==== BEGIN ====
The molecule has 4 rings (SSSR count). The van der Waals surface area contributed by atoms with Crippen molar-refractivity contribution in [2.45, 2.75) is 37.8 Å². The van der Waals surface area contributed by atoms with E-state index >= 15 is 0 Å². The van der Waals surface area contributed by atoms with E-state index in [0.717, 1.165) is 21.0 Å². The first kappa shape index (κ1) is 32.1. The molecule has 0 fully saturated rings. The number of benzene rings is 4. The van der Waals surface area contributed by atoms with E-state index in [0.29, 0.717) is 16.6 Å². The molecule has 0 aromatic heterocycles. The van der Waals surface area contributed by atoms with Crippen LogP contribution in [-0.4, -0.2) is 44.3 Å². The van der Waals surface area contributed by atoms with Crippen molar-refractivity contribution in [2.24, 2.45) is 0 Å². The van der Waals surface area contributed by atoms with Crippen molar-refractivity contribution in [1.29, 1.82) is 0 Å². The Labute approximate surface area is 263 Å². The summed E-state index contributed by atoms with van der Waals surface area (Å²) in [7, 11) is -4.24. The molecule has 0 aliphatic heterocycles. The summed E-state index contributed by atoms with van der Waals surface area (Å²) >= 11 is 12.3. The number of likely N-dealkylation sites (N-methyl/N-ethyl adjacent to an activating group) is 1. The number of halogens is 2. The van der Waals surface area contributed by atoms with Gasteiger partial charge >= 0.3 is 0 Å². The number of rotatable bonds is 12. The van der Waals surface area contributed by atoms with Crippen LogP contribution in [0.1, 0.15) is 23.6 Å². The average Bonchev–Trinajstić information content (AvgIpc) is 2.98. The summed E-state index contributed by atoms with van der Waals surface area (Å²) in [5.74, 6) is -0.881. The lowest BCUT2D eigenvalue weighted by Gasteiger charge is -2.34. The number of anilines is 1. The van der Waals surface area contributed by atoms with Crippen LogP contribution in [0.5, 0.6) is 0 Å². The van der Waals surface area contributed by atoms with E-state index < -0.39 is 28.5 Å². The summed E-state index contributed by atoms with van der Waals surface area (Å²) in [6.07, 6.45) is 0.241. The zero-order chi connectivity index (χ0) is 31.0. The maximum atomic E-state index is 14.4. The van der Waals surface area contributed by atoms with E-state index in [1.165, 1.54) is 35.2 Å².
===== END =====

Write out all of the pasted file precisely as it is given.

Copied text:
The molecule has 4 rings (SSSR count). The van der Waals surface area contributed by atoms with Crippen molar-refractivity contribution in [2.45, 2.75) is 37.8 Å². The van der Waals surface area contributed by atoms with E-state index >= 15 is 0 Å². The van der Waals surface area contributed by atoms with E-state index in [0.717, 1.165) is 21.0 Å². The first kappa shape index (κ1) is 32.1. The molecule has 0 fully saturated rings. The number of benzene rings is 4. The van der Waals surface area contributed by atoms with E-state index in [0.29, 0.717) is 16.6 Å². The molecule has 0 aromatic heterocycles. The van der Waals surface area contributed by atoms with Crippen LogP contribution in [-0.4, -0.2) is 44.3 Å². The van der Waals surface area contributed by atoms with Crippen molar-refractivity contribution in [2.24, 2.45) is 0 Å². The van der Waals surface area contributed by atoms with Crippen molar-refractivity contribution in [1.29, 1.82) is 0 Å². The Labute approximate surface area is 263 Å². The summed E-state index contributed by atoms with van der Waals surface area (Å²) in [7, 11) is -4.24. The molecule has 0 aliphatic heterocycles. The summed E-state index contributed by atoms with van der Waals surface area (Å²) >= 11 is 12.3. The number of likely N-dealkylation sites (N-methyl/N-ethyl adjacent to an activating group) is 1. The number of halogens is 2. The van der Waals surface area contributed by atoms with Gasteiger partial charge >= 0.3 is 0 Å². The number of rotatable bonds is 12. The van der Waals surface area contributed by atoms with Crippen LogP contribution in [0.1, 0.15) is 23.6 Å². The average Bonchev–Trinajstić information content (AvgIpc) is 2.98. The summed E-state index contributed by atoms with van der Waals surface area (Å²) in [5.74, 6) is -0.881. The lowest BCUT2D eigenvalue weighted by Gasteiger charge is -2.34. The number of anilines is 1. The van der Waals surface area contributed by atoms with Crippen LogP contribution in [0.5, 0.6) is 0 Å². The van der Waals surface area contributed by atoms with E-state index < -0.39 is 28.5 Å². The summed E-state index contributed by atoms with van der Waals surface area (Å²) in [6.07, 6.45) is 0.241. The zero-order chi connectivity index (χ0) is 31.0. The maximum atomic E-state index is 14.4. The van der Waals surface area contributed by atoms with E-state index in [1.165, 1.54) is 35.2 Å².